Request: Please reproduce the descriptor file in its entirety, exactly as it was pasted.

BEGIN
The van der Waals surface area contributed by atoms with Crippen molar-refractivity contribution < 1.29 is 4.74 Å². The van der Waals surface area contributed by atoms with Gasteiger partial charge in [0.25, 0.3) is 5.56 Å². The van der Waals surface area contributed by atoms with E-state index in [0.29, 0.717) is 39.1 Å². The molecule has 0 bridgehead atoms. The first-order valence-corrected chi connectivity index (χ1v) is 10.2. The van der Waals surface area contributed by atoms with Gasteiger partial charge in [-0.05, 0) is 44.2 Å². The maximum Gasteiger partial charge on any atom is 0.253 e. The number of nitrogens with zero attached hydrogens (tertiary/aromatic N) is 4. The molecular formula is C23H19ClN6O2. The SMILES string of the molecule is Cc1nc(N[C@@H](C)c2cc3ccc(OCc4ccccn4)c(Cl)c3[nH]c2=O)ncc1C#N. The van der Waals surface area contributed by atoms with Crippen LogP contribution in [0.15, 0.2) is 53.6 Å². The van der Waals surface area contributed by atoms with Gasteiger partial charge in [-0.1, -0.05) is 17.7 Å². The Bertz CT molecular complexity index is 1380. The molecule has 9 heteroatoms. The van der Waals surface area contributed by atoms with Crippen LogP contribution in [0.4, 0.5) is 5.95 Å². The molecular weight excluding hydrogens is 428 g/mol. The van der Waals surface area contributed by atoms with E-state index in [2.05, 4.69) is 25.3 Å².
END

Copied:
The van der Waals surface area contributed by atoms with Crippen molar-refractivity contribution < 1.29 is 4.74 Å². The van der Waals surface area contributed by atoms with Gasteiger partial charge in [0.25, 0.3) is 5.56 Å². The van der Waals surface area contributed by atoms with E-state index in [0.29, 0.717) is 39.1 Å². The molecule has 0 bridgehead atoms. The first-order valence-corrected chi connectivity index (χ1v) is 10.2. The van der Waals surface area contributed by atoms with Gasteiger partial charge in [-0.05, 0) is 44.2 Å². The maximum Gasteiger partial charge on any atom is 0.253 e. The number of nitrogens with zero attached hydrogens (tertiary/aromatic N) is 4. The molecular formula is C23H19ClN6O2. The SMILES string of the molecule is Cc1nc(N[C@@H](C)c2cc3ccc(OCc4ccccn4)c(Cl)c3[nH]c2=O)ncc1C#N. The van der Waals surface area contributed by atoms with Crippen LogP contribution in [0.15, 0.2) is 53.6 Å². The van der Waals surface area contributed by atoms with Gasteiger partial charge in [-0.1, -0.05) is 17.7 Å². The Bertz CT molecular complexity index is 1380. The molecule has 9 heteroatoms. The van der Waals surface area contributed by atoms with Crippen LogP contribution in [0.4, 0.5) is 5.95 Å². The molecular weight excluding hydrogens is 428 g/mol. The van der Waals surface area contributed by atoms with E-state index in [2.05, 4.69) is 25.3 Å².